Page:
Institute of Protestant Deaconesses – Florence Nightingale trained to be a nurse. Two years later she was appointed resident lady superintendent of a hospital for invalid women in Harley Street, London. * 1860 – By the help of wealthy friends, Nightingale used the money to fund the Nightingale School and Home for Nurses at St. Thomas Hospital. * Ursuline Sisters of Quebec first attempt to train nurses in America who taught the Indian women to care for their sick. * Dr. Valentine Seaman introduced the first regular school for nurses. * The educational endeavour of Florence Nightingale and the Civil War had focused attention in the necessity for the nurses and importance of an educational system. * 1869 – Nursing education was placed under the control of medical profession. They proposed a school for training nurses in every large hospital.
* In both England and America, the need for trained nurses was so great that schools of nursing relatively grew. * Adelaide Nutting – had been a catalytic agent in the separation of schools of nursing from hospital control. * Dr. Washburn and Burlingham – advocated raising the whole standard of nursing profession in the requirements of admission and stressed the cultural values. * 1894 – Nursing leaders stressed the importance of planning the entire educational program for the student rather than for the convenience of hospital services. * 1895 – Miss Mary Agnes Snively of Toronto presented a paper that emphasized the need for uniformity of education for nursing through a uniform matriculation examination for admission, a uniform length of program nursing through a uniform length of program of nursing education.
* Miss Nutting presented an electrifying report at the 1896 convention which revealed that work hours per day could total 15hrs with 105hrs weekly; one lecture per week is given. * Miss Lucy Walker, who was a Superintendent of Nurses, gave a progress report on the acceptance of lengthening the program with shortening of the workday. * The first preliminary courses varied from a few classes to a planned program of six months. It included biological and social sciences and practical work in a mannequin called Mrs. Chase. * 1908 – The board had outlined specific requirements for schools of nursing. They were required to prove two years of study in medical nursing, surgical nursing (including gynecology), obstetrical nursing, pediatrics, nutrition and cookery, drugs and solution, dietetics, instruction in contagious nursing, ethics, emergencies, mental nursing, personal hygiene, and provide clinical experience in a hospital setting.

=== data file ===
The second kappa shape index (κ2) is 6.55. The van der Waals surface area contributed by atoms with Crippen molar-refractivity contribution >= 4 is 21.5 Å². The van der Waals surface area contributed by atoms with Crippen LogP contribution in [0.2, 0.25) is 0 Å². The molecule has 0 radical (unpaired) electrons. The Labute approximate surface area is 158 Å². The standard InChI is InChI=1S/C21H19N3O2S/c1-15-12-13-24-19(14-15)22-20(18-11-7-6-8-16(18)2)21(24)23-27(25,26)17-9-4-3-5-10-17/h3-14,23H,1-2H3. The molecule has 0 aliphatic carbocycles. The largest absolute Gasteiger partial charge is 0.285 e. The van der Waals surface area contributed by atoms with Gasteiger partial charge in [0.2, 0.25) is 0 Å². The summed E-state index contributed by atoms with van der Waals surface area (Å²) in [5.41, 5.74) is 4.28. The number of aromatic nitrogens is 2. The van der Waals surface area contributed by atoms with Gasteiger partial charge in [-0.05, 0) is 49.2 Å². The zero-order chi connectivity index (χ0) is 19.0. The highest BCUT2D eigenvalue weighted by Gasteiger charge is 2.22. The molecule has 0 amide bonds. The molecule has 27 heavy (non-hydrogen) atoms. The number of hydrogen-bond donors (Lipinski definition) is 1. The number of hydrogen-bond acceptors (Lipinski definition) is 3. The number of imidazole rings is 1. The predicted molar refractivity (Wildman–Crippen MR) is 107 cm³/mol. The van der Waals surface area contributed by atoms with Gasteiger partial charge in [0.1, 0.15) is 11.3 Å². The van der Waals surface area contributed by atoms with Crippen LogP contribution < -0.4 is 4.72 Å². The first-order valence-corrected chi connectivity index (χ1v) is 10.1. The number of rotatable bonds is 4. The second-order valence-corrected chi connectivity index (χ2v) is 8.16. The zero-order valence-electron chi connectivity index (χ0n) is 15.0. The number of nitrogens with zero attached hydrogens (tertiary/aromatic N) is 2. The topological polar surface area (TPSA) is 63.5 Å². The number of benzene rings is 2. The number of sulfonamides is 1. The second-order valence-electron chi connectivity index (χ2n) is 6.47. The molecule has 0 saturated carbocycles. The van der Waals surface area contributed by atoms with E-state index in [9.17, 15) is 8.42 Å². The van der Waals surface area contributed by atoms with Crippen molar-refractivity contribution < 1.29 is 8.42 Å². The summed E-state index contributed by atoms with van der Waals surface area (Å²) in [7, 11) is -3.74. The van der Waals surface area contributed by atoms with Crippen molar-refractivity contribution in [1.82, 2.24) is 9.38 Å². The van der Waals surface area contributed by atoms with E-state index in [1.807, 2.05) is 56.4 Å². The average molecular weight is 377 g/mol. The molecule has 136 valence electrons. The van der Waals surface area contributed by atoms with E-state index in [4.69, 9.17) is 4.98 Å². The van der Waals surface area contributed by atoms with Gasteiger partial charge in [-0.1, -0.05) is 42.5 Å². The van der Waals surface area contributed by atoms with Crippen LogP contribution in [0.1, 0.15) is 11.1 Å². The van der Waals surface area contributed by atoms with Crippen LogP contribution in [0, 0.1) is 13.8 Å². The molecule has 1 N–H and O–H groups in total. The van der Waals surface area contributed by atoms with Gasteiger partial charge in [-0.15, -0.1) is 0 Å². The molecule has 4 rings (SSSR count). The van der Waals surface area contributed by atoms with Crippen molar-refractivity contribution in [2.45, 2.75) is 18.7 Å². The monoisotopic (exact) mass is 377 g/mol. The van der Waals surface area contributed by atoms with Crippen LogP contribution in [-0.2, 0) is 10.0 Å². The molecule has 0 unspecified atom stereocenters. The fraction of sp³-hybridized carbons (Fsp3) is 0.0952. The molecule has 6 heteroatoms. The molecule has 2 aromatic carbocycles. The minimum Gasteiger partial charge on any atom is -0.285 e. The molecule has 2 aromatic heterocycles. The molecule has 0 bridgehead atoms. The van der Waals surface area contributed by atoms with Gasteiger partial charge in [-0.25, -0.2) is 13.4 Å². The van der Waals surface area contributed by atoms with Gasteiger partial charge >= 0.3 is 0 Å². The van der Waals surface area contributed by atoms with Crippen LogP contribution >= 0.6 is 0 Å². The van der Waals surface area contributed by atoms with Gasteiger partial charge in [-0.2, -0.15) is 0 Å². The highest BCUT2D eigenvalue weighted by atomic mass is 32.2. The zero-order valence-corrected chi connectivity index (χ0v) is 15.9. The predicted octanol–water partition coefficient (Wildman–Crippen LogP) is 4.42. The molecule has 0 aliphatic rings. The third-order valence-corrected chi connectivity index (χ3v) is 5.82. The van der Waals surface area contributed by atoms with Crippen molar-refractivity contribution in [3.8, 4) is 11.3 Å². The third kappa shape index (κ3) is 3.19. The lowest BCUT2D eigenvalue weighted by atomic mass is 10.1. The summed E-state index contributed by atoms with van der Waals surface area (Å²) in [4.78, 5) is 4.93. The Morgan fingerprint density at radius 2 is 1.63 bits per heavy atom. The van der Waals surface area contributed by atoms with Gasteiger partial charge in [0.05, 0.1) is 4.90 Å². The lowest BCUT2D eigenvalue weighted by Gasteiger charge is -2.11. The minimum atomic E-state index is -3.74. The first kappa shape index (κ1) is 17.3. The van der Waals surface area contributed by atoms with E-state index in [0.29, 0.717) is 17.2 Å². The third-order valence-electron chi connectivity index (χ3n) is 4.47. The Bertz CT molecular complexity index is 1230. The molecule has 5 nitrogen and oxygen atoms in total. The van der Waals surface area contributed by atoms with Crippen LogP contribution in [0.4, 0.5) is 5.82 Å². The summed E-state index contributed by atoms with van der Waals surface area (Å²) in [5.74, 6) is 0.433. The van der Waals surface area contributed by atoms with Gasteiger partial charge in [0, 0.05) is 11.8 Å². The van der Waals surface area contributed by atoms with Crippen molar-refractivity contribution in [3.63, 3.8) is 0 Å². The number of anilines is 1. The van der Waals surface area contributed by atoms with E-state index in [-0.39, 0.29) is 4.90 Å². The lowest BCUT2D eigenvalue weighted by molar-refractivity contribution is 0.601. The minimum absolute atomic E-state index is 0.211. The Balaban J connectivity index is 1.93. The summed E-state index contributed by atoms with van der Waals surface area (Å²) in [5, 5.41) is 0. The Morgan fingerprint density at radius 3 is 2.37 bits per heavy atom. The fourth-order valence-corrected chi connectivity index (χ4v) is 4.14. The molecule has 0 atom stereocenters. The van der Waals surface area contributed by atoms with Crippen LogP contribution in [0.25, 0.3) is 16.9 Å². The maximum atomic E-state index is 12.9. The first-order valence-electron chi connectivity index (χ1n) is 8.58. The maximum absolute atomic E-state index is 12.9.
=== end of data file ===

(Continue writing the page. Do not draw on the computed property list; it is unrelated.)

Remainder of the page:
* Schools that wished to continue this practice were required to extend their course of training to three years. Training schools had to be connected to a hospital or Sanitarium having no fewer than 25 beds, with the number of beds two to four times greater than the number of students. * 1909 – Plan for a university school of nursing was presented. * A change in title from pupil nurse to student of nursing. * Central Schools – had been successful in Europe; students received class instruction at one place at a university * 1915 – Only 10 schools had fulltime instructors. Superintendent of nurses did the most teaching and doctors taught anatomy. * 1923 – Yale University of Nursing and Western Reserve University of Nursing were established. * Public health was incorporated into the curriculum.
* The degree of Bachelor of Science in Nursing was given to graduates from 1926 – 1936, the degree of Masters in Nursing was awarded until it closed in 1958. * 1925 – A committee sponsored by American Nurses’ Association undertook a five-year study of nursing and nurse training. * 1949 – The state board pool for nurses provided examination for practical nurses. * The first examination for Registered Nurses was given in 1904, with a battery of test questions designed to be a ‘severe’ test of practical and theoretical knowledge.
* The Board minutes that the test involved the ‘care of febrile cases, of patients before and after operation, of the mother and new-born baby in normal and abnormal obstetrical cases, of treatment of emergencies, and knowledge of drugs with regard to toxicological symptoms, and treatment after poisonous doses. Male nurses will be examined on genitor-urinary work as a substitute for obstetrical cases’. * Today, the State Board for Nursing has 23 members, consisting of 17 RNs, two LPNs, and four public members. The Board functions as an advisory group to the Board of Regents. Its stated mission is ‘to protect the public by fostering high standards of professional licensure, practice and discipline.